The University of Southampton
University of Southampton Institutional Repository

Estimation of population totals from imperfect census, survey and administrative records

Baffour-Awuah, Bernard (2009) Estimation of population totals from imperfect census, survey and administrative records University of Southampton, School of Social Sciences, Doctoral Thesis , 198pp.

Record type: Thesis (Doctoral)

Abstract

The theoretical framework of estimating the population totals from the Census, Survey and an Administrative Records List is based on capture-recapture methodology which has traditionally been employed for the measurement of abundance of biological populations. Under this framework, in order to estimate the unknown population total, N, an initial set of individuals is captured. Further subsequent captures are taken at later periods. The possible capture histories can be represented by the cells of a 2r contingency table, where r is the number of captures. This contingency table will have one cell missing, corresponding to the population missed in all r captures. If this cell count can be estimated, adding this to the sum of the observed cells will yield the population size of interest. There are a number of models that may be specified based on the incomplete (2r-1) table of observed counts, and if a model is found that adequately fits these observed counts an estimate of the unobserved cell can be derived. The thesis will be concentrating on the log-linear model specification of capture-recapture models.

In the simplest capture-recapture model, there are two lists (for example, a Census and a Survey) leading to a 2x2 contingency table, with three observed counts and an unobserved cell count. By assuming there is independence between the Census and Survey, an estimate of the unobserved cell can be obtained. It will be shown that when there is information from individual capture in the Census, Survey and a third (the Administrative List) it is possible to account for different dependencies, specifically the association between capture in the Census and Survey. The assumption of independence which is pivotal to the case when there are only two captures can now be relaxed. However, the introduction of the Administrative List means that overenumeration cannot be assumed to be negligible.

Therefore, the proposal is to use latent class models, where the idea is that there is a latent variable with two classes - one representing the real enumerations and the other, erroneous enumerations. Under the classical parameterisation of latent class models, there is the assumption of local independence, implying that the Census, Survey and Administrative List are conditionally independent given the latent variable. Consequently, when an individual’s enumeration in the Census is associated with their enumeration in the Survey this latent model is invalidated. There are a number of locally dependent latent class models, but within a triple system scenario most encounter problems regarding model identifiability; to be precise, the model solutions are not unique. Thus the thesis investigates the use of the Expectation Maximization (EM) algorithm to fit a locally dependent (and identifiable) latent model to capture-recapture data from three systems.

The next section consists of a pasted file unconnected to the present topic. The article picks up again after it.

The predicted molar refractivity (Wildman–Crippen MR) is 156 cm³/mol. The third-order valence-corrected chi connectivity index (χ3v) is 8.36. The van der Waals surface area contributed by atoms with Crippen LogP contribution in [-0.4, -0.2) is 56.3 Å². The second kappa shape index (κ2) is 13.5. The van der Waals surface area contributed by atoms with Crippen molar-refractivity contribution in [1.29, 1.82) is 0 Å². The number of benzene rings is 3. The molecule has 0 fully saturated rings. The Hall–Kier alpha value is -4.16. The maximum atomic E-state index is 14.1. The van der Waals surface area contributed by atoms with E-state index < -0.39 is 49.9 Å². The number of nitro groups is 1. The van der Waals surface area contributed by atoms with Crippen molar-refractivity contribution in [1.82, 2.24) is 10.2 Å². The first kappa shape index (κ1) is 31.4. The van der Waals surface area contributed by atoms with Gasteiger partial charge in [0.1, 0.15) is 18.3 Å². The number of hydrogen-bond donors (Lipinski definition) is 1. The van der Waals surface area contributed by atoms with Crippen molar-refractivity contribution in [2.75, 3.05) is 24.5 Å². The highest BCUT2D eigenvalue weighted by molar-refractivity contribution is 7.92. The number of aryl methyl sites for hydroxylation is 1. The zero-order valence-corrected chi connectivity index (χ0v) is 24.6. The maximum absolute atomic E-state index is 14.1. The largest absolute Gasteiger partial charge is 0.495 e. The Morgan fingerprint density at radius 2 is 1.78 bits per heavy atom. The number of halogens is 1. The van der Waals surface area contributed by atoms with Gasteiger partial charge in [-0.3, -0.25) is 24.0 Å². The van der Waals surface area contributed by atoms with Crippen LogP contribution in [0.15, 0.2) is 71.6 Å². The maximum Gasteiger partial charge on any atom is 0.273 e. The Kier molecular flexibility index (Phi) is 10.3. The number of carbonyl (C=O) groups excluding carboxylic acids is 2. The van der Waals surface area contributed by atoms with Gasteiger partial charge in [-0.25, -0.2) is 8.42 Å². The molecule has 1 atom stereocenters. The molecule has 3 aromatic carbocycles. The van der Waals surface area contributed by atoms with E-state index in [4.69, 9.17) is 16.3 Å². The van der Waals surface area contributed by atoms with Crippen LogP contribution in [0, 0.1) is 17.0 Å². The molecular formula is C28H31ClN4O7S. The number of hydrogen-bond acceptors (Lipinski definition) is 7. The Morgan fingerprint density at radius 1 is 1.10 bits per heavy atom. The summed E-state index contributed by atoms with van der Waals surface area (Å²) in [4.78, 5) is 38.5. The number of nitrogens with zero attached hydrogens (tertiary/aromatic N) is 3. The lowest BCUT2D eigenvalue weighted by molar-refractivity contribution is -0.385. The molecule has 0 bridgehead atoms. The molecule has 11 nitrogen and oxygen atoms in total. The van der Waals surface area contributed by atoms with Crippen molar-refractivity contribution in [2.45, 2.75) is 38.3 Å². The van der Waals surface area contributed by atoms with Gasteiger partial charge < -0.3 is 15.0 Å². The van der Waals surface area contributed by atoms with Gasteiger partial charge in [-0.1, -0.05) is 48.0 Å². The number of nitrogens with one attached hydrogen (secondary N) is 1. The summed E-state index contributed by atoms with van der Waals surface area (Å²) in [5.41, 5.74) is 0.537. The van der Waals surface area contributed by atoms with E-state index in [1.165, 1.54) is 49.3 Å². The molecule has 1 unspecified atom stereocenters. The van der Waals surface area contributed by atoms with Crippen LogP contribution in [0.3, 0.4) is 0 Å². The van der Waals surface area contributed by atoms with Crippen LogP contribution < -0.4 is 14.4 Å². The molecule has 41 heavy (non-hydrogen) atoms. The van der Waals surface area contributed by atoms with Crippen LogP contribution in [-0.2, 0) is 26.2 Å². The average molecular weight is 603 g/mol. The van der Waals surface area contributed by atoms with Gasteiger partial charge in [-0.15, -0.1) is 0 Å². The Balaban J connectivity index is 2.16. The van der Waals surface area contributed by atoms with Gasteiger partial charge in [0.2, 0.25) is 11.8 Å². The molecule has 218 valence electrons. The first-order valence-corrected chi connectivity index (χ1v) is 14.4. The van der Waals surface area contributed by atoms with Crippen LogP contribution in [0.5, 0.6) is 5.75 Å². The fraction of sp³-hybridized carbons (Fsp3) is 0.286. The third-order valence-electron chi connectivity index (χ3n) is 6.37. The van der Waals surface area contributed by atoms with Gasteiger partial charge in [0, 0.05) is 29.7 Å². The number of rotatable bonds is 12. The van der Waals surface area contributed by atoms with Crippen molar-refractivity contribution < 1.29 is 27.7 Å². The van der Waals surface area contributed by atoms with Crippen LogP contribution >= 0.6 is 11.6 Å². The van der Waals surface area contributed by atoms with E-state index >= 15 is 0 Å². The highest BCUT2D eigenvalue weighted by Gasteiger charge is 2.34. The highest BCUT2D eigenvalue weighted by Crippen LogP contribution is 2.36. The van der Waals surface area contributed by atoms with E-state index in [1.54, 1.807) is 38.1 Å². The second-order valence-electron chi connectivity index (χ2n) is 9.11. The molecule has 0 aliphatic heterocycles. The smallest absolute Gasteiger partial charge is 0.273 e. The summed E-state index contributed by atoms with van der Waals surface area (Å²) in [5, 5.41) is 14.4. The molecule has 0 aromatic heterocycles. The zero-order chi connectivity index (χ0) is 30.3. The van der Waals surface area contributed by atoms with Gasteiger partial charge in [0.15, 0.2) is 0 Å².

PDF B_Baffour_Awuah_Thesis.pdf - Version of Record
Available under License University of Southampton Thesis Licence.
Download (1MB)

More information

Published date: October 2009
Organisations: University of Southampton

Identifiers

Local EPrints ID: 72367
URI: http://eprints.soton.ac.uk/id/eprint/72367
PURE UUID: 66951294-63bb-44c9-8662-90486caf27c3
ORCID for Peter Smith: ORCID iD orcid.org/0000-0003-4423-5410

Catalogue record

Date deposited: 10 Feb 2010
Last modified: 18 Jul 2017 23:54

Export record

Contributors

Author: Bernard Baffour-Awuah
Thesis advisor: Peter Smith ORCID iD
Thesis advisor: J.J. Brown

University divisions

Download statistics

Downloads from ePrints over the past year. Other digital versions may also be available to download e.g. from the publisher's website.

View more statistics

Atom RSS 1.0 RSS 2.0

Contact ePrints Soton: eprints@soton.ac.uk

ePrints Soton supports OAI 2.0 with a base URL of http://eprints.soton.ac.uk/cgi/oai2

This repository has been built using EPrints software, developed at the University of Southampton, but available to everyone to use.

We use cookies to ensure that we give you the best experience on our website. If you continue without changing your settings, we will assume that you are happy to receive cookies on the University of Southampton website.

×